One win down the stretch, one bad coin flip or one smart general manager would have prevented this from ever happening.
When the Golden State Warriors drafted Harrison Barnes in 2012, they had already won. Sure the North Carolina product hadn't set foot on an NBA court yet, but the Warriors had still landed a marquee talent—an automatic top-three pick in a typical draft year—when they could have just as easily walked away with nothing.
Barnes is now one of the most promising young players in the league, and the Warriors' future looks so much brighter now that he is in the fold.
The Warriors are not strange to young, potential-filled ballers. Along with 20 years of futility comes 20 years of high draft picks.
Of course, bad drafting also comes along with 20 years of futility, but those poor picks aren't necessarily bad rookies. Many of them are traded, fail to develop year-by-year or succumb to injuries and off-the-court issues.
The following is not a list of the five young players who went on to become the biggest stars. Rather, it is a list of the highest-potential prospects to play their rookie seasons in Oakland. The criteria are potential entering rookie season, rookie-year performance and potential after rookie season.
All stats courtesy of Basketball-Reference.com
Before getting into this list, some honorable (or dishonorable) mentions must be made. The following players appeared to be destined to reign over this league after the draft, but bombed during rookie campaigns.
Mike Dunleavy, Jr.- He was the No. 3 overall pick in 2002, but undrafted free agents such as Anthony Morrow and Kelenna Azubuike have shown more during their rookie seasons than Dunleavy did.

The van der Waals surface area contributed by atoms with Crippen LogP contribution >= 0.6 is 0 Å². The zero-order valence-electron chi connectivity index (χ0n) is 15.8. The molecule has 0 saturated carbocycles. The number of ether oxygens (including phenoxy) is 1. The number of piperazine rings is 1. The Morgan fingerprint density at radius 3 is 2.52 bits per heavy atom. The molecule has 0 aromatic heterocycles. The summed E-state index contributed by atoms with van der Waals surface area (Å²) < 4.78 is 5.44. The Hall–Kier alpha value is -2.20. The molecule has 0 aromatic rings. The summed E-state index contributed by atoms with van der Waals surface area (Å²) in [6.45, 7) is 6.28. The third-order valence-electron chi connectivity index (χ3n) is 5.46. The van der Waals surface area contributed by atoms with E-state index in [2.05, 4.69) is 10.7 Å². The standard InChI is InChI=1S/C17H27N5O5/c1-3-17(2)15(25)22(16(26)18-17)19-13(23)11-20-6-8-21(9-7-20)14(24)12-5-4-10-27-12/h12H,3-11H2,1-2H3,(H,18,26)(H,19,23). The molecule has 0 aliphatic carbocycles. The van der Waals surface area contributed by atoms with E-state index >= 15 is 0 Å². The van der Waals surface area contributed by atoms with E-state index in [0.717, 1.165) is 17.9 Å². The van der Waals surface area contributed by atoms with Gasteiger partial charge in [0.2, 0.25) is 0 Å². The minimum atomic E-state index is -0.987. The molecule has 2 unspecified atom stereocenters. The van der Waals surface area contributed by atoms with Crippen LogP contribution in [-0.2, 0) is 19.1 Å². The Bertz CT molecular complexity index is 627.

Adonal Foyle- Foyle went No. 8 in the 1997 draft and was supposed to fill a void at center for Golden State. His 3.0 PPG and 3.3 RPG as a rookie immediately changed his career outlook.
Brandan Wright- The Warriors traded away star SG Jason Richardson for PF/C Wright's draft rights. The team was horribly wrong in doing so.
Klay Thompson- Thompson's raw rookie numbers (12.5 PPG, 41.4 percent three-point shooting) are extremely impressive. In fact, the rookie shooting guard showed so much potential that the team went out and traded Monta Ellis to make room for him.
What keeps Thompson from cracking the top five is the fact that, after the Ellis trade and Stephen Curry's ankle injury, he was the go-to scorer in Golden State's backcourt—thus deflating the impressiveness of his numbers.
Donyell Marshall- The No. 4 overall pick in 1994 by the Minnesota Timberwolves, Marshall came to Golden State at the trading deadline midway through his rookie season.
The forward's numbers (14.8 PPG, 6.5 RPG) were extremely strong for a rookie and earned him All-Rookie Second Team honors, but no one was ever fooled into thinking that Marshall was a star in the making.
Antawn Jamison- Clearly the Warriors were high on Antawn Jamison's potential, because they traded Vince Carter for him on draft day.
This has gone down in Warriors history as a classic blunder, but Jamison did prove his worth that year by averaging 9.6 points and 6.4 rebounds.
The Warriors drafted Barnes No. 7 overall in the 2012 NBA draft, but the strength of that draft class is the only reason he fell so far. The fact is that Barnes was instantly the most hyped Warriors rookie since Stephen Curry.